“Yes, he was a musical genius,” DeRogatis said Wednesday. “Yes, he had a tough upbringing and he was abused. But no one in the history of popular music has ever been convicted of charges this wide, this broad... The man’s a monster.”
Etc Etc Etc
BILLBOARD's Latin Power Players... ALLISON RUSSELL, BRANDI CARLILE and BILLY STRINGS picked up trophies at the AMERICANA HONORS & AWARDS Wednesday in Nashville. Strings was crowned Artist of the Year... GILLES PETERSON’s much-loved WORLDWIDE FM radio platform will “pause” new programming starting next month while “re-organising and re-evaluating the next phase and financing.” Archived shows will continue to be available... Owners of the building housing the long-running Cambridge, Mass., club the MIDDLE EAST are seeking approval from the city to tear it down to make room for a hotel (with space, they say, for new music venues)... The pop review site the SINGLES JUKEBOX has ceased publishing but promises to keep its archive alive.
Rest in Peace
Turn-of-the-century R&B singer JESSE POWELL, best known for the 1999 slow jam "You"... Folklorist and visual artist ART ROSENBAUM, whose two "Art of Field Recording" box sets, released by Dust to Digital in 2007 and 2008, are essential collections of American folk music... Guitarist DAVID ANDERSSON of Swedish metal band Soilwork.
|- Matty Karas (@troubledoll), curator
|The Washington Post
|Why a visit to a maximum-security South Carolina prison gave me hope
|By Kathleen Parker
|Cellist Claire Bryant is what we lesser mortals would call a prodigy. In recent years, she has also become a miracle worker, taking her musical talents to some of the least served people in America - incarcerated men at South Carolina's largest maximum-security prison - and transforming them into polished musicians and performers.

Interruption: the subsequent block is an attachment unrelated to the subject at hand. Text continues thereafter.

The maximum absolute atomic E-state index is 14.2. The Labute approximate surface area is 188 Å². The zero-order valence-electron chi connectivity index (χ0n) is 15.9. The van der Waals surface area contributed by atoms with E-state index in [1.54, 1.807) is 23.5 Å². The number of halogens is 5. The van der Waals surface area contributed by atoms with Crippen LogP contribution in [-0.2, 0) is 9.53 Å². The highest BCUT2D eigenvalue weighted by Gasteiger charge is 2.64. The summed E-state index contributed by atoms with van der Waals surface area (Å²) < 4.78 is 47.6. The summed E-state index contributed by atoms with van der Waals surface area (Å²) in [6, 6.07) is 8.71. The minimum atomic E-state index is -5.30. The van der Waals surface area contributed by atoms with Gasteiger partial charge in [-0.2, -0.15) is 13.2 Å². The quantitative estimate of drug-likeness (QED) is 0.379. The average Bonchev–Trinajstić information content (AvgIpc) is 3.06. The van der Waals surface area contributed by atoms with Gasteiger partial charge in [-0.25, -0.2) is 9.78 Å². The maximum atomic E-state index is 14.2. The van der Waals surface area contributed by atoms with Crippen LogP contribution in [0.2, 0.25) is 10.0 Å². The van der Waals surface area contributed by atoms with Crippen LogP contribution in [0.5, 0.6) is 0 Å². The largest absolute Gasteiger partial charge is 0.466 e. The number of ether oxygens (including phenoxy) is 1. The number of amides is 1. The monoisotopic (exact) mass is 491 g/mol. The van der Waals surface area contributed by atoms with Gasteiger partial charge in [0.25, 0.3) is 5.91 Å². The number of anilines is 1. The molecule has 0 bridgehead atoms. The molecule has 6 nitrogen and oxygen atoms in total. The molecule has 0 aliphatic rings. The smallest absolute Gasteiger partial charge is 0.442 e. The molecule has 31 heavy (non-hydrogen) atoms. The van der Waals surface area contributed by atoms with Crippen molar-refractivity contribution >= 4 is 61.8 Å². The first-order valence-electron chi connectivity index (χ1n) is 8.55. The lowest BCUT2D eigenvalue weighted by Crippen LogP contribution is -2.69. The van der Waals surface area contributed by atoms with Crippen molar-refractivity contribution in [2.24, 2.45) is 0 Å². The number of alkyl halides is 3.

|Jim DeRogatis on R. Kelly: 'This man is a monster'
|By Jim Williams, Marie Saavedra and Jim DeRogatis
|Former Chicago Sun-Times rock critic Jim DeRogatis was the reporter who first brought attention to sexual misconduct claims against Kelly back in December 2000. He joins CBS 2's Jim Williams and Marie Saavedra after Kelly was convicted of six of 13 counts in his Chicago trial.
|The hidden world of an opera prompter
|By Chloe Veltman
|The prompter is invisible to the audience, and he may be only one person among the roughly 250-strong cast and crew, but he plays a major role in keeping everything from flying off the rails.
|Tencent Music Plans Hong Kong Debut as Soon as Next Week
|By Pei Li
|Tencent Music Entertainment Group is pressing ahead with its Hong Kong listing plans with a goal to start trading in the Asian financial hub as soon as next week, according to people familiar with the matter.
|what we're into
|Music of the day
|“Pour the Wine”
|Pink Siifu and Real Bad Man ft. Peso Gordon and Chuck Strangers
|From Pink Siifu and Real Bad Man's "Real Bad Flights," out Friday on Real Bad Man Records.
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|“REDEF is dedicated to my mother, who nurtured and encouraged my interest in everything and slightly regrets the day she taught me to always ask ‘why?’”